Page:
When G.B. Edwards’s only novel The Book of Ebenezer Le Page was published in 1981, very little was known of its reclusive author. In his introduction, John Fowles remarked,‘There may have been stranger recent literary events than the book you are about to read, but I rather doubt it.’ This seemingly provincial novel, set in the author’s native island of Guernsey, was soon being feted as a 20th century classic by the likes of Harold Bloom, William Golding, Guy Davenport, Stephen Orgel and Harry Mathews. Roy Dotrice’s radio serialisation for BBC Radio 4’s Woman’s Hour was the programme’s most popular in 20 years. Following paperback editions in US and UK, as well as French and Italian translations, it was reprinted by NYRB Classics in 2007, since when it has found a whole new audience, witnessed by the hundreds of five star reviews on bibliophile sites such as Amazon and goodreads.com.
The Book of Ebenezer Le Page only saw the light of day because of the persistence of a young art student and the novel’s dedicatee, Edward Chaney, who succeeded in getting it published five years after the author’s death. In the 35 that have passed since then, Chaney has researched and collected an impressive body of material relating to the life of this mysterious author who did his best to make the job of a future biographer as difficult as possible.
Now the results of these efforts are being published in Chaney’s book Genius Friend: G.B. Edwards and The Book of Ebenezer Le Page. The following excerpt examines the extraordinary parallels between The Book of Ebenezer Le Page set on the island of Guernsey, and Lampedusa’s Il Gattopardo (The Leopard), set on the island of Sicily.
It is perhaps unfair to compare the more popularly-esteemed, yet class-conscious mainlander McEwan - who informs us that he has ‘no patience whatsoever’ with religion - with the still underestimated and classless islander Edwards.  Where fellow-islanders, indeed fellow fishermen, are concerned, more appropriate might be a comparison with Giovanni Verga‘s I Malavoglia.  Verga left his native Sicily and wrote about it from the mainland with an obsessive combination of realism and nostalgia that inspired D.H. Lawrence to call him ‘Homeric’. In 1923, Lawrence translated Verga’s Mastro-don-Gesualdo - featuring a Sicilian peasant whose integrity is not recognised by the family he marries into - and two years later published Verga’s Novelle Rusticane as Little Novels of Sicily. If only because of Lawrence’s involvement, Gerald would have been familiar with both these works and no doubt noted the parallels between his island identity and Verga’s. Unlike Gerald, however, Verga returned to his childhood home in his fifties and died there a celebrated Senator of the Republic.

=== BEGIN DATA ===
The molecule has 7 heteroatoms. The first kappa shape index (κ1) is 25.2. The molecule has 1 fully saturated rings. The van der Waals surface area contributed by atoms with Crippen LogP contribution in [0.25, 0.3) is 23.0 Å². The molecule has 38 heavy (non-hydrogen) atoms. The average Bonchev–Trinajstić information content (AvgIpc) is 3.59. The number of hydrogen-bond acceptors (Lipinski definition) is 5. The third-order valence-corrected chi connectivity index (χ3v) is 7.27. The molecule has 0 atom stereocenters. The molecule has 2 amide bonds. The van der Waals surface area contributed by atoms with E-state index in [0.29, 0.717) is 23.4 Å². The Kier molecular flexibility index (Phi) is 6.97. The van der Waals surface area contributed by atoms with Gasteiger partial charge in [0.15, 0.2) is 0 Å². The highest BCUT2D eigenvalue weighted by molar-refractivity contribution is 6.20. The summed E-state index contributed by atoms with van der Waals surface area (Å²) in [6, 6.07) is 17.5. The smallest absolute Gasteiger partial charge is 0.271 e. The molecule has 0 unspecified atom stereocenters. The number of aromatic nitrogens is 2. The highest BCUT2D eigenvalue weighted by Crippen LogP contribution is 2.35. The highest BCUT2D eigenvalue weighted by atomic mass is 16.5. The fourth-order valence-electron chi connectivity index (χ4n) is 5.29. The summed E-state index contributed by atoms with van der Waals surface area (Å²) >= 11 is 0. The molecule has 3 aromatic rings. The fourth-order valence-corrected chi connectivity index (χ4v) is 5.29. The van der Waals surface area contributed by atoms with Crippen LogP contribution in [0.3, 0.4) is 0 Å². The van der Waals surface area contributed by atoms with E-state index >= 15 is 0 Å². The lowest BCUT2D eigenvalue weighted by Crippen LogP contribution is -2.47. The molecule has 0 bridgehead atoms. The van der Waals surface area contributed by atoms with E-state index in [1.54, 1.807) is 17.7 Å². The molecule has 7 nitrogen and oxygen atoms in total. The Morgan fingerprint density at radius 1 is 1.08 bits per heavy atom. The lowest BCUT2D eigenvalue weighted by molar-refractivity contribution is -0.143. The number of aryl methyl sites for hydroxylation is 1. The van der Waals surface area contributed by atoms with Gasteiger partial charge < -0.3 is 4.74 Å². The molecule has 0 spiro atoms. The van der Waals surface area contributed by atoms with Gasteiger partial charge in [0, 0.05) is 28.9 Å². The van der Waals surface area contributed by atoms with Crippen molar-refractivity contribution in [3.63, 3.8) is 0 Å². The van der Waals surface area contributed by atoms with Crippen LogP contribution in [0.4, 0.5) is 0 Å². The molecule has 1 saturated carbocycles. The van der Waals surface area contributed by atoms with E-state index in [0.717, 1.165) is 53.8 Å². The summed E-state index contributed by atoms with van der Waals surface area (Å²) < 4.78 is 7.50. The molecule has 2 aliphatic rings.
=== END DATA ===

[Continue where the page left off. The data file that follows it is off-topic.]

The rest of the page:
More qualitatively challenging, however, would be the comparison between The Book of Ebenezer Le Page and Lampedusa‘s Il Gattopardo, not quite accurately translated as The Leopard (the ‘gattopardo’ or serval is an even rarer beast).  Lampedusa and his creation, Don Fabrizio, are both nostalgic vestiges of a pre-modern world, casting critical eyes on the new, mercantile and mechanical vulgarity that encroaches upon their island.
Gerald and his creation, Ebenezer, respond in similar ways to equivalent encroachments. The fact that Don Fabrizio is an aristocrat and Ebenezer a peasant, only sharpens the symmetry and highlights the common enemy, for both are anachronisms whose ancient wisdom encourages them to resist changes which are essentially bourgeois-driven.  Don Fabrizio‘s relationship with his impetuous nephew, Tancredi, parallels the real Lampedusa‘s friendship with Gioacchino, the son of a second cousin he eventually adopts, just as Ebenezer’s relationship with artist-rebel Neville Falla, the young man who marries his illegitimate grand-daughter and becomes his heir, resembles Gerald’s ‘adoption’ of me.  Though the childless and far from sexually liberated Lampedusa seems not have submitted to psychoanalysis per se, he read Freud and was married to an analyst to whom he occasionally related his dreams. 
Recently retranslated as The Professor and the Siren, the relationship between the old Sicilian Senator in exile, La Ciula, and his young protégé, Paolo Corbera, in Lampedusa’s La Sirena, includes still more striking parallels.  Three years younger than Lampedusa but outliving him by almost twenty, Gerald set his great novel in the late 19th and 20th centuries, a generation ahead of his own. Lampedusa set the Gattopardo further back in the period of his great-grandfather, Prince Giulio’s encounter with the Risorgimento, which threatened what was sacred and customary about his beloved island. For Lampedusa and Gerald, both in fact and fiction, the Second World War was perceived as deeply destructive of their islands’ cultural memory. In The Professor and the Siren Paolo’s precious souvenirs of his mentor are destroyed in the war. In The Leopard, Bourbon Sicily is invaded by Garibaldi and his Redshirts as the advanced guard of an invasion by middle-class bureaucrats from mainland Italy. In Lampedusa‘s lifetime, Sicily was dominated first by Mussolini and his agents and then by the Germans whose eviction by the Allies involved the destruction of his family Palazzo in Palermo, an event that so distressed Lampedusa it prompted him to write his great novel. During his post-war visits to Guernsey, Gerald questioned his fellow-islanders about the German occupation and subsequent liberation, meanwhile observing what he describes as the next invasion, by tourists and tax-escapees from mainland Britain. 
Gerald lost the home he was supposed to inherit, not like Lampedusa, due to Allied bombing but to his father’s remarriage. As in The Leopard, it is difficult to distinguish the author’s more or less political protest from the poignancy of personal loss and periodic angst. Gerald must have had such dreams and aspirations when, like James Joyce he decided ‘to fly by those nets’ of nationality, language and religion flung at him by his native island, as also by his formidable mother. Like Joyce, however, his imaginative soul broke free even as it also fed upon these cultural memories. It could be argued that although both men exiled themselves from their respective islands, Joyce and Gerald constructed more positive (albeit homesick?) images of their native lands than either Thomas Hardy or Lampedusa, who travelled rather than migrated, even if all four authors ultimately envisage their birth-rights in quasi-tragic or at least melancholic terms .